DT: Does your book specifically explore Branagh's detractors and his champions? Or do you focus on the films themselves, and not what people have said about them?

SH: The book doesn't explore Branagh's detractors "in detail." It rather concentrates on the films, their artistic influences (from Branagh's former theatrical productions), their textual and cinematic choices. But it also includes some quotes from critics who give their reception of the movies.

Whether a critic likes a particular adaptation or not, Branagh's films represent a substantial body of Shakespearean works. The adaptations are, at the least, interesting, and the choices they make as far as interpretation is concerned are worth studying.

DT: Do you mean interesting in terms of the scholarly study of Shakespeare, or in terms of getting Shakespeare to come alive on film?

SH: In my opinion, any Shakespearean film can be studied in a scholarly way or in a filmic way. Through a scholarly study, you will analyze the decisions in terms of interpretations. You will try and answer the question: how do Branagh's decisions situate against other scholarly criticism or against the Shakespearean stage tradition. Through a filmic study, you will analyze the choices in terms of lighting, editing, camera angles and moves, and how all those cinematic choices influence our feelings. It also means trying to situate Branagh against the other Shakespearean film directors.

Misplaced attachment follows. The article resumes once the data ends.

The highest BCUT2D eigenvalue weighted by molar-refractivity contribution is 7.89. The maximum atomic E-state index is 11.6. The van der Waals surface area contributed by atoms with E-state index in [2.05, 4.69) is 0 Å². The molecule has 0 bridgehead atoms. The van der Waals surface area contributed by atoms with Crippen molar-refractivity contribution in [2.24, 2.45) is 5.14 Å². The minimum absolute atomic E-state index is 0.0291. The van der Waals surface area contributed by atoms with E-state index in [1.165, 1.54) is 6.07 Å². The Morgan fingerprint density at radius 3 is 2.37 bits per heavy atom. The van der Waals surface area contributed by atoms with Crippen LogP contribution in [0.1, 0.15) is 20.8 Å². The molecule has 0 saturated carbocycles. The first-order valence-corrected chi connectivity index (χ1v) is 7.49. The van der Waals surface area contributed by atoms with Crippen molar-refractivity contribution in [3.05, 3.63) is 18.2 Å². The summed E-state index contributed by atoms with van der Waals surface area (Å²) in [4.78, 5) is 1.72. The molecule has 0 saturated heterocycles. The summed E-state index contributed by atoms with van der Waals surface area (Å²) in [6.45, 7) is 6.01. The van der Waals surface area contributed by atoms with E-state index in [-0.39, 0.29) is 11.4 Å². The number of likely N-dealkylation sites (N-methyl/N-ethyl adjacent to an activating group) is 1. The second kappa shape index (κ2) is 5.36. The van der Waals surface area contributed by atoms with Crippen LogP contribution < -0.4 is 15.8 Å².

DT: Do you find his choices to be "studied" or more "intiutive"?

SH: I believe Branagh's cinematic visions are both instinctive and studied. I don't really know if Branagh prepares his films with scholarly analysis in hand, but personally, I don't think so. The thing I'm rather sure of though, is that Branagh has an extended culture of the theatre tradition. He certainly knows how Henry V or Hamlet have been staged since the Shakespearean era. And it's obvious that, when he creates his films, he situates himself against other famous actors/producers of Shakespeare, and tries to bring something new.